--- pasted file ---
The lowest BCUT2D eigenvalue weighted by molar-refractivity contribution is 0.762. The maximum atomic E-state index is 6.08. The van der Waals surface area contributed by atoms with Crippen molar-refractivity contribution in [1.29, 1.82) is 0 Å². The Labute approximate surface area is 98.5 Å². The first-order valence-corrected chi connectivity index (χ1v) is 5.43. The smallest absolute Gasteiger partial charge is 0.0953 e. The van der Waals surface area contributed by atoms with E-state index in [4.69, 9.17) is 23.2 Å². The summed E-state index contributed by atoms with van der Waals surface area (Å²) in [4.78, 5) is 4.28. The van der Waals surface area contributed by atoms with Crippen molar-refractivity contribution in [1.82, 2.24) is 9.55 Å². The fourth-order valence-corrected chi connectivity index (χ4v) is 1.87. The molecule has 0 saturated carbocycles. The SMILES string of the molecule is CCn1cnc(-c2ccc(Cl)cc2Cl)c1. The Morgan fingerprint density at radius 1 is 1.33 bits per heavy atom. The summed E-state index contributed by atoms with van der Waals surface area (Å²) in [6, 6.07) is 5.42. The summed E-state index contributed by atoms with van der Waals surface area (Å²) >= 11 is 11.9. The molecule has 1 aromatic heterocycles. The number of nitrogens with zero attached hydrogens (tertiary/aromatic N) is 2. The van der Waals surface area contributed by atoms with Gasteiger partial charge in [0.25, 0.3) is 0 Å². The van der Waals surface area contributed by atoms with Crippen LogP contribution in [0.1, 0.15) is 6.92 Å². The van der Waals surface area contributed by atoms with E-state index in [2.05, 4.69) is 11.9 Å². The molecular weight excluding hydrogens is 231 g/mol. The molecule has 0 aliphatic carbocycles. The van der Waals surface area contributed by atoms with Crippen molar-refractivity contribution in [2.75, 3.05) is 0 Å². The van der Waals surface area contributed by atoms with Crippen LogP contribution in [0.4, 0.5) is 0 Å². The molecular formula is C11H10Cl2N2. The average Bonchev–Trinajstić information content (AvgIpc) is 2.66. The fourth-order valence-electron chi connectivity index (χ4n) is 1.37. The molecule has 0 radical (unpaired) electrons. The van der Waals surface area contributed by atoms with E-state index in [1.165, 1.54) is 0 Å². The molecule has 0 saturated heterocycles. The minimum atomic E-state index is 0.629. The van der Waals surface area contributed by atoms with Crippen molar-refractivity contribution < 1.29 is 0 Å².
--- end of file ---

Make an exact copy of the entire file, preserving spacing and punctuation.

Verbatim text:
The lowest BCUT2D eigenvalue weighted by molar-refractivity contribution is 0.762. The maximum atomic E-state index is 6.08. The van der Waals surface area contributed by atoms with Crippen molar-refractivity contribution in [1.29, 1.82) is 0 Å². The Labute approximate surface area is 98.5 Å². The first-order valence-corrected chi connectivity index (χ1v) is 5.43. The smallest absolute Gasteiger partial charge is 0.0953 e. The van der Waals surface area contributed by atoms with E-state index in [4.69, 9.17) is 23.2 Å². The summed E-state index contributed by atoms with van der Waals surface area (Å²) in [4.78, 5) is 4.28. The van der Waals surface area contributed by atoms with Crippen molar-refractivity contribution in [1.82, 2.24) is 9.55 Å². The fourth-order valence-corrected chi connectivity index (χ4v) is 1.87. The molecule has 0 saturated carbocycles. The SMILES string of the molecule is CCn1cnc(-c2ccc(Cl)cc2Cl)c1. The Morgan fingerprint density at radius 1 is 1.33 bits per heavy atom. The summed E-state index contributed by atoms with van der Waals surface area (Å²) in [6, 6.07) is 5.42. The summed E-state index contributed by atoms with van der Waals surface area (Å²) >= 11 is 11.9. The molecule has 1 aromatic heterocycles. The number of nitrogens with zero attached hydrogens (tertiary/aromatic N) is 2. The van der Waals surface area contributed by atoms with Gasteiger partial charge in [0.25, 0.3) is 0 Å². The van der Waals surface area contributed by atoms with Crippen LogP contribution in [0.1, 0.15) is 6.92 Å². The van der Waals surface area contributed by atoms with E-state index in [2.05, 4.69) is 11.9 Å². The molecular weight excluding hydrogens is 231 g/mol. The molecule has 0 aliphatic carbocycles. The van der Waals surface area contributed by atoms with Crippen molar-refractivity contribution in [2.75, 3.05) is 0 Å². The van der Waals surface area contributed by atoms with Crippen LogP contribution in [0.4, 0.5) is 0 Å². The molecular formula is C11H10Cl2N2. The average Bonchev–Trinajstić information content (AvgIpc) is 2.66. The fourth-order valence-electron chi connectivity index (χ4n) is 1.37. The molecule has 0 radical (unpaired) electrons. The van der Waals surface area contributed by atoms with E-state index in [1.165, 1.54) is 0 Å². The molecule has 0 saturated heterocycles. The minimum atomic E-state index is 0.629. The van der Waals surface area contributed by atoms with Crippen molar-refractivity contribution < 1.29 is 0 Å².